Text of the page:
At first, it’s green grass, a blue sky day and a nice, old cottage. But all that pretty turns to pretty strange when the characters are brought to life. “It looks like kids you knew in elementary school made into these crazy characters hanging out on tire swings,” Costa says. During a musical interlude in the song, you actually see Gordon painting a separate mural of his crazy critters in time lapse photography. The depth and intrigue in the art rivals the song itself and is the point of the whole thing. One of the creatures above Costa’s head in the video is a pink rabbit named Stink Eyes that looks an awful lot like Bea Arthur. “Stink Eyes is always being chased by flying cobras in my dreams,” Gordon says. “You see, I have these recurring dreams of all these characters that kind of haunt me in my sleep.”

Gordon is an interesting character in his own right. He made lots of money designing an interactive CD-Rom for the Ford Escort ZX2 in 1996. His handwriting appears on the car’s bumper. “I took that money and learned how to paint,” Gordon says. Initially he did the drug thing, thinking all artists have to be permanently plastered to be great. But then he watched a movie about Jean Michel Basquiat and decided he didn’t want to die. So he kicked drugs and developed a style that’s almost impossible to copy. Some of his artistic themes have included how porn music would sound to squirrels and crystal meth at a West Virginia Waffle House. “I use one-haired brushes,” Gordon explains. “It takes a year or more for me to finish a painting. The more detail the better. Having my own style is important to me.”

It’s important to Matt Costa as well. Before it was guitar rifts, hooks and melodies, it was ten stair rails, switch stance and kick flips. Costa was on the pro skateboarding trek until he shattered his leg doing a crooked grind down a steep railing when he was 18 years old. He turned to the guitar to help his pain go away and the rest is history. His sound has a Donovan uniqueness, Van Morrison polish and Nirvana modernity. Like Bob Dylan, words matter to Matt Costa. And the words of John Steinbeck are what move him most. He wrote “Ballad of Miss Kate” about Catherine from East of Eden. In “Sweet Thursday,” Costa sings: “Sweet Thursday is calling me back up to Monterey.” The history of Cannery Row intrigues him. “I wrote a song that kind of encompassed all of the characters’ journeys whether it’s from the Dust Bowl to California or characters like Danny in Tortilla Flat on this quest of self-discovery or coming into their own.”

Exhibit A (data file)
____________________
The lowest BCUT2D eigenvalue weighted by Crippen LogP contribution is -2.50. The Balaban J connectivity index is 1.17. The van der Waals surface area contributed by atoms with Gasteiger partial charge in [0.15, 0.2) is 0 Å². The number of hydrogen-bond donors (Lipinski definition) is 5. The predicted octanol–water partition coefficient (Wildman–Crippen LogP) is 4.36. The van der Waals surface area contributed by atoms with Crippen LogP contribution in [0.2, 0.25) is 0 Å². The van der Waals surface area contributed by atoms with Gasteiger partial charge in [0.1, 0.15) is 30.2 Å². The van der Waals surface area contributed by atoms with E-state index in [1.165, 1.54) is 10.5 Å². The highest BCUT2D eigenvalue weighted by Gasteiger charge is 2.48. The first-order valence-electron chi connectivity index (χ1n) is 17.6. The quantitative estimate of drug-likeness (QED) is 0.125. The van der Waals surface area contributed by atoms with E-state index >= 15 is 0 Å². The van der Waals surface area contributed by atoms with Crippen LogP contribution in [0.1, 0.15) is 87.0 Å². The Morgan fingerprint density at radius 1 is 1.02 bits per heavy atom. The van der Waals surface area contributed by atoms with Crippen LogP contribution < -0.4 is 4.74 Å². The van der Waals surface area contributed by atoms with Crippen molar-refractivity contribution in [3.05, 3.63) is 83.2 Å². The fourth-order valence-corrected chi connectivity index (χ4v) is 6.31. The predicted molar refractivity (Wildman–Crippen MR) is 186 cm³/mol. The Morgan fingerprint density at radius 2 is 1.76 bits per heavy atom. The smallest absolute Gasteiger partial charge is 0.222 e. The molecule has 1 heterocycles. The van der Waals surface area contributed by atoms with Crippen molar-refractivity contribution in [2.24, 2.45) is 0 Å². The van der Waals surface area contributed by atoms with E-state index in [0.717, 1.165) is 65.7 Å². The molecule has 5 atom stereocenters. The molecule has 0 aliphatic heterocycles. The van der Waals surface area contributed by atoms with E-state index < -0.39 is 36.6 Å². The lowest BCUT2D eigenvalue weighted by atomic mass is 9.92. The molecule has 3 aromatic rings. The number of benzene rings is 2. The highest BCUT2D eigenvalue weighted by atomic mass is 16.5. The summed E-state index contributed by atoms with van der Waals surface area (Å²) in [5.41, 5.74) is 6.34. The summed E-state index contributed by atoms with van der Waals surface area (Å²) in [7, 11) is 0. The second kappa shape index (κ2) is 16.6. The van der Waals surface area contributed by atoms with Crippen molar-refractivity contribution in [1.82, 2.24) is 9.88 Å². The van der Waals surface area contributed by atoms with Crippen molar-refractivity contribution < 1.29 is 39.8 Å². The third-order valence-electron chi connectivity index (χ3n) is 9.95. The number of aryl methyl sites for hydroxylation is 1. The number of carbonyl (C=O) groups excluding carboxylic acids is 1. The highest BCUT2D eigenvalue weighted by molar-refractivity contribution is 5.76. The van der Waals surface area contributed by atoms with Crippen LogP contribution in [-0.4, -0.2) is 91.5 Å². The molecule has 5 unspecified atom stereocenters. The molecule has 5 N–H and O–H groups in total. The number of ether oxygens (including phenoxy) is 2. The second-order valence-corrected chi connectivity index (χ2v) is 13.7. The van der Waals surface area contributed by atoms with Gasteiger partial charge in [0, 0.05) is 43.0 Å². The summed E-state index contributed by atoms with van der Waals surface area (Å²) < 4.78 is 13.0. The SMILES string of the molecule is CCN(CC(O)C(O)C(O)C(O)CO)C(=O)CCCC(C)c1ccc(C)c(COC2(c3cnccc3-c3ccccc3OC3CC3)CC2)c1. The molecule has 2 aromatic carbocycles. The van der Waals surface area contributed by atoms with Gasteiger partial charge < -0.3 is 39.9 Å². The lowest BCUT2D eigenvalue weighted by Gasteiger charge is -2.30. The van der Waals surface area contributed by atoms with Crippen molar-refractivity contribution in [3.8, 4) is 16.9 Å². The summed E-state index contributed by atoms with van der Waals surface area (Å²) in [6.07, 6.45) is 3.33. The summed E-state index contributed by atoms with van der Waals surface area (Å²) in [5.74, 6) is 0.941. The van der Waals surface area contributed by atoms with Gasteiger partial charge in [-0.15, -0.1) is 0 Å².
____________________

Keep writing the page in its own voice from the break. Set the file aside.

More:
That refreshing attitude is exactly why Emmett Malloy signed Costa to his Brushfire Records label. “Matt Costa is an artist who wants to think about the long haul,” Malloy says. “He’s not interested in compromising his integrity.” Malloy, alongside his cousin Chris, are well known for their cutting edge surfing documentaries such as “Thicker Than Water,” “Out Cold” and “A Brokedown Melody.” They feature surfing legends like Kelly Slater, Tom Curren and Rob Machado. Malloy met Jack Johnson filming one of those movies. Jack and Emmett became quick friends and created Brushfire to give great musicians like Matt Costa an outlet. Malloy has always heard the entertainment industry calling his name. As a kid he held his own talent shows, studied journalism at Santa Clara University and broke into the music video industry in a big way a few years ago. Since then he’s directed videos for the White Stripes, Metallica and Black Eyed Peas. They’re all great in their own ways, but Malloy says there was something special about “Sunshine.” “The beauty about the making of “Sunshine,” was that there were no label people with all kinds of opinions and agendas running around. It was just us. I knew right away that we had done something pretty fantastic. It felt different, and it felt very real and genuine. It hasn’t been seen a lot on the MTVs of the world, but it’s one of those videos that will stay pretty relevant and timeless. Timeless record and timeless video.”

The video ends with Costa silhouetted by a flood of light streaming in from the window. He drops his guitar pick to the floor and it fades to black. It’s three real and honest minutes where filmmaker, musician and painter combine to make a powerful and original artistic statement. “One hundred years from now,” Costa says, “when people look back at it, I know I’ll still be proud of it then.”

Written by: Ben Bamsey